Pictured, from left to right: U.S. Bank Market Operations Leader Ebony Feaster, Artist Jonesy, U.S. Bank Branch Manager Jennifer Corry and U.S. Bank Community Affairs Manager Alicia Townsend.
Cincinnati visual artist Jonesy likes to use every color in the rainbow, and it shows in her latest work on an unusual canvas: temporary plywood covering broken windows at a U.S. Bank branch.
Jonesy said the whimsical mural, which features a green-skinned woman with pink hair surrounded by stars, is a message from within a neighborhood that was damaged during recent protests spurred by the death of George Floyd in Minneapolis and other injustices.
“I wanted to bring something pretty and peaceful to look at to remind you to center yourself in all this stuff that’s going on,” said Jonesy, 27. She created the work with the help of youth apprentice Shalaisjah Cason, a 21-year old student at the Art Academy of Cincinnati.
The branch is located in Cincinnati’s Over-the-Rhine neighborhood, where U.S. Bank has a long history and has provided more than $75 million in community development financing in recent years. That financing has gone toward affordable housing, small business microloan programs, funding for youth-focused nonprofits and more.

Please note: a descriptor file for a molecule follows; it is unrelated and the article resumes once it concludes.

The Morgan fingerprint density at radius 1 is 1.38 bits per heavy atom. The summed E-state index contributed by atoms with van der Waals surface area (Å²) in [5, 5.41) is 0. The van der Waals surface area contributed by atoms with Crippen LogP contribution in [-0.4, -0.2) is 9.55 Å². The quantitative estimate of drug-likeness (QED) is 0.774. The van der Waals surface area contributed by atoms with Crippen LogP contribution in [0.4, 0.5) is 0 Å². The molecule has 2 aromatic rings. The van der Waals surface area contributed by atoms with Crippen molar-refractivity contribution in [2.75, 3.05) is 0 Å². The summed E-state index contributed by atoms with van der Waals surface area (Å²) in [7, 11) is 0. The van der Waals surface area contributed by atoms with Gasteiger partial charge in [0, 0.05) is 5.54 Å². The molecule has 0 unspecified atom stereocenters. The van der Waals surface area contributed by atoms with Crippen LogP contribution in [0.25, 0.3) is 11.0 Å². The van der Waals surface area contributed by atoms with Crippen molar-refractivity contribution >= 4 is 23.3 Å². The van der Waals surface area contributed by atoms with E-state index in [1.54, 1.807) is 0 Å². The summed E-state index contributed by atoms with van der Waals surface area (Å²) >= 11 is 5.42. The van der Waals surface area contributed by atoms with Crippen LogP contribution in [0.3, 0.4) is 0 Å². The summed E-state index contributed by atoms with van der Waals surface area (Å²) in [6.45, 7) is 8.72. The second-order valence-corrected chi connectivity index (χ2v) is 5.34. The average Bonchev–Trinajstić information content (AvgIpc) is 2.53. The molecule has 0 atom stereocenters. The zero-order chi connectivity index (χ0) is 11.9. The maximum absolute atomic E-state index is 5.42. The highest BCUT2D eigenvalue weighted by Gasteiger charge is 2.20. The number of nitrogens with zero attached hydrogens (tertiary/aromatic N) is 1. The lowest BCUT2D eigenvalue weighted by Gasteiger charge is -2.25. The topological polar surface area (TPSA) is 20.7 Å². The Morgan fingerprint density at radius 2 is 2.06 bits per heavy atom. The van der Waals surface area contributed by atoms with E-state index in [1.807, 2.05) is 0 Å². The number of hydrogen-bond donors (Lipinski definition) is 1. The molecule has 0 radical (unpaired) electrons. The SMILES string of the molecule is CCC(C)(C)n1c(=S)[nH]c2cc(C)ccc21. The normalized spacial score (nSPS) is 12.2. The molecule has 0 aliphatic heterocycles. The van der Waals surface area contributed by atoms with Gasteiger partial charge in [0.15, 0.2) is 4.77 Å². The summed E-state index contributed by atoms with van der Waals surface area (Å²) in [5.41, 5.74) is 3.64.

With that history and engagement as a backdrop, Jennifer Corry, branch manager of the Over-the-Rhine office, decided to commission the mural after driving in to work and seeing other pieces of street art popping up throughout the neighborhood.
“I wanted the mural to represent we’re still here for the community,” Corry said. “We’re not going anywhere.”
Corry reached out to U.S. Bank community affairs manager Alicia Townsend who, in turn, contacted community partner ArtWorks to identify the artist and apprentice. U.S. Bank funded the project, and Jonesy and Cason completed the mural in a few days.
“We wanted to do something that reflected the community and showed that we stand with the community,” Townsend said.
Jonesy, who is biracial and queer, said her use of a multi-hued palette is especially meaningful coming during Pride Month. The woman in the painting, she added, is a “big representation of me.”
The artist has been racking up new Instagram followers after posting pictures of her work, which is the largest painting she has ever done.
“The feedback has been very good,” she said, “and it’s been very cool to give back to my community this way and to beautify it.”
The Over-the-Rhine branch has already reopened but repairs are still being made to the exterior. Corry said the branch is determining how to potentially preserve the mural after it is eventually taken down.
Written by Rick Rothacker and John Drees of U.S. Bank.